I liked the Bleuet Dress so much, I made it again! (First version here.) I often intend to sew things up again and again, but it doesn’t always fit into the rest of my sewing plans. There are too many new things I want to make usually. This time, I knew I liked the dress but wanted to tweak a few of the details to make it even better for me.
Here it is in a lovely pale pink linen. Simple and summery! The linen is from Blackbird Fabrics, called Washed Italian Linen. (I still prewashed it again before sewing even though it’s called washed linen.) Most of you voted to sew the linen next in the comments of the last post, and I agree, it’s a beautiful choice!
Changes for Bleuet #2: I skipped the bow, and I reduced the flare on each princess seam panel by 1cm each side, except for the two back seams which I reduced by 1cm total.
Skipping the bow means it works with a belt and without. Here’s a quick in-the-mirror look at the belted option:
I serged my seams, testing it on scrap to ensure it wouldn’t show through the light-coloured linen. I did edgestitch the princess seams, which the pattern instructs you to do and I didn’t do the first time around.
To add a tiny bit of extra length, I sewed the hem facing with a 1/4″ (6mm) seam allowance. On the hem I did a double topstitched hem, since it was going to show anyways I made it into a design feature. I also stopped at the button band instead of sewing across it, and that looks cleaner to me.
Tips to add: Mark both the starting and ending points of your buttonholes when there’s this many. There are so many buttonholes so close together than they need to look evenly spaced or it’ll be obvious and look sloppy.
I marked them with a Frixion pen, it looks like a gel ink pen but disappears when you iron it!
The buttonband is a nice size for my buttonhole foot. It’s easy to centre the foot over the band and the buttonholes end up in the middle like they should. (Side note: I love this super plain buttonhole foot for my Pfaff. I do my buttonholes the most manual way, pressing a button to tell it when to stop and turn around, and then pressing the button at the end to stop and sew the final bartack. I like the control it gives me.)
I didn’t interface the buttonbands, but in the linen that might have been a good idea so they don’t open up like little mouths.
My armhole binding is especially nice in the linen. I sewed it on with a 1/2″ seam allowance instead of 5/8″, making it slightly wider, which turned out well.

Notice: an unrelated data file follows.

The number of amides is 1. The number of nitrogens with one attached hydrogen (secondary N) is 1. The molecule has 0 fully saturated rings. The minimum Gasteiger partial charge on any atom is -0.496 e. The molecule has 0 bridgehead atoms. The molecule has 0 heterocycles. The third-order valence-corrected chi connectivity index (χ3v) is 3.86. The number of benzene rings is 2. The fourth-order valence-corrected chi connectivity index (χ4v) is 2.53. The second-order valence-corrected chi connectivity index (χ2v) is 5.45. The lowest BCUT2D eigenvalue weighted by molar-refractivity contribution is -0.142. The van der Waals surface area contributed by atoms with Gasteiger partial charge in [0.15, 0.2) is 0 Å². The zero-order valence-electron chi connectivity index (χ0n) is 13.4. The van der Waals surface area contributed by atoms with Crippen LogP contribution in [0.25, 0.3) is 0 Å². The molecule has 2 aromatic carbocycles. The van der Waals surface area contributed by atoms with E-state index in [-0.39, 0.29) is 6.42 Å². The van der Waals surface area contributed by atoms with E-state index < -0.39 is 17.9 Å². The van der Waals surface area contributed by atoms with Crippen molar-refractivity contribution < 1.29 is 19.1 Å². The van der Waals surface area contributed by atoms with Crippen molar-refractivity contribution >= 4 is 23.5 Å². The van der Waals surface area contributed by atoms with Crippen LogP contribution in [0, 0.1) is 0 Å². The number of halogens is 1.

Collar looks nice, too. Any project is easier to sew the second time around. You’re focused on fine-tuning the details and improving your skills from the first version.
I wanted to show the detail photos when it was freshly pressed, because after ten minutes sitting down it’s all wrinkled! Also, in these photos, I’m wearing a slip that has seams and it shows through the linen. It’s a fine balance – the linen on its own is a bit lightweight and sheer, but with a slip there’s another set of seams and edges to show through and then you lose the coolness of wearing only linen.
Okay. Also, you can see that the collar has a mind of its own. One side wants to lift up. Linen has natural spring and resilience, and that spring and body is making one side jump up and not sit flat. (If it’s only visible to me, then I’ll tell you it’s the side where my hair is.)
The pink colour is a beautiful soft neutral. I want to wear things like this, soft and muted, but I don’t often buy fabric like that. Prints and brights are what I gravitate to. I think that’s changing. (Part of that is the purple hair. It looks better with solids, greys and blacks, and I’ve shifted my wardrobe to match.)
Some side and back views. It’s shapely through the back, without too much flare at the hem. Taking out the extra flare at the hem was a good idea for this fabric. It’s still A-line and doesn’t cling. and it looks more natural than having so much extra ease and volume.
The princess seams through the back bodice ripple a little, and I think that’s from serging the seam allowances. For a flatter look I could have flat-felled the seams instead of serging, or mock flat-felled them, or sewed French seams although I think flatter is better.
Serious wrinkles. I forgot about them when editing the previous photos but wow can you see them here! It’s kind of cool that wrinkles are acceptable in linen. I really want my clothing to look crisp and smooth, but you just can’t fight the nature of linen.
This is a dress you have to iron every time you wear it. I’m okay with that.
What I’d change next time: add interfacing to the button side of the button band. Ensure that the collar lies flat, by cutting the undercollar smaller like in this tutorial. Find a way to sew smoother, flatter seams in the back bodice, and do the same on the front for consistency. I should also reconsider whether to wear a slip underneath, or find/sew one with less seaming.
More notes on this pattern here, in my post about the first version.